An effort to illuminate the struggles of the minority.
One of the things I have learned over my years in the diversity world is that many of the arguments engaged by the majority are something like straw man fallacies, although generally not with the malicious intent which that phrase suggests. Biogtry and unfair bias do exist, and are non-trivial in impact, but they are both hard to combat and far from alone in their impact. In this post I hope to point out a few other, less generally recognized challenges faced by the minority generally, often without any conscious or even subconscious thought on the part of the majority.
There are more I could mention (and might in a later post); I’ve picked just three in interest of getting this post written within the time I have available.
I recently had a conversation with a female engineer who has taken a job in a mostly-male workplace. Her job involves a mix of sitting at desks working out the cognitive aspects of problems and crawling around in tight spaces adjusting mechanism. When she was being oriented to her new workplace, one of her coworkers explained that “we wear khakis and button-ups, except on Fridays when we are more casual and wear jeans.”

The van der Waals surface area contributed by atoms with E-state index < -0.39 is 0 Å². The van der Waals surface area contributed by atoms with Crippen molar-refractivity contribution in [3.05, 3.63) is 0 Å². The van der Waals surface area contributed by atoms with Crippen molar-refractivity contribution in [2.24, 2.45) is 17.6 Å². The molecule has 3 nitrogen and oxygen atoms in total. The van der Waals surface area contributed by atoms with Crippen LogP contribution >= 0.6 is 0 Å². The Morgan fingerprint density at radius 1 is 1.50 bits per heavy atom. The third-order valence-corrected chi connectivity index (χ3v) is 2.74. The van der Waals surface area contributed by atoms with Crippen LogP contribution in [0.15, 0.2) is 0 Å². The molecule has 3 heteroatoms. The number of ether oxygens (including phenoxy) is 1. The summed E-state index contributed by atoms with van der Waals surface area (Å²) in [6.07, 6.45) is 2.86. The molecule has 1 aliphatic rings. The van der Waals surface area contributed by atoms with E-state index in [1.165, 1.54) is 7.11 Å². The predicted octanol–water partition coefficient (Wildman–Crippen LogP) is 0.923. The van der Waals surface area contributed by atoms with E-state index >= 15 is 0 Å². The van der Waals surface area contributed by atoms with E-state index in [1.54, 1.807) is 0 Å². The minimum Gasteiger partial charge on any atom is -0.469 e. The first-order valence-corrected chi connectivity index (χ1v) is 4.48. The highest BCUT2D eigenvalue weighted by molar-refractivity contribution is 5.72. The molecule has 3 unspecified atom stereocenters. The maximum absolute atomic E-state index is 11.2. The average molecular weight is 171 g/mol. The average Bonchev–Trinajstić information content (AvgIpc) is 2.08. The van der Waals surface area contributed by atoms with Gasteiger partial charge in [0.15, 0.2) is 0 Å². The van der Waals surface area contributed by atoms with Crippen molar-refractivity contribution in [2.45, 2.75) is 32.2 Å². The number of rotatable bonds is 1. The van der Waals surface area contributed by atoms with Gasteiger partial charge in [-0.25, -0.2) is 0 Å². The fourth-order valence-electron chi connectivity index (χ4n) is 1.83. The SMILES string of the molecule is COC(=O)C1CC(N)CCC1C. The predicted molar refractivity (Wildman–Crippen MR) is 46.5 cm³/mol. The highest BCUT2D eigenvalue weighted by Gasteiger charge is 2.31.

Now, one of the peculiar aspects of khakis in American male fashion is that they are both formalish and durable. There isn’t really an equivalent in American female fashion; the formality equivalent might be a skirt or dress pants, but the durability equivalent would be jeans. Thus, this perfectly innocent observation about the dress code (which for most males would explain all that needs to be said about attire) left my friend with an open question: what was she supposed to wear?
This is an example of what I And yes, it is me who calls it this; I’ve not heard it identified elsewhere. call the “burden of interpretation”: there is a question that has been answered for the majority but not in a way that the minority can use without additional thought and interpretation. My friend had to spend time and attention thinking about attire, time and attention her male colleagues did not have to spend on that topic and could thus devote to other things.
The burden of interpretation is not a one-time cost, either. There is a strong tendency to second-guess one’s interpretation, to be distracted from more productive thoughts by a desire to notice if members of the majority react to one’s interpretation in a way that suggests the interpretation was well made. This simple, innocent comment by a co-worker has likely cost my friend hours of attention, spread over the weeks that followed, all with no malice or even awareness on the part of the perpetrator.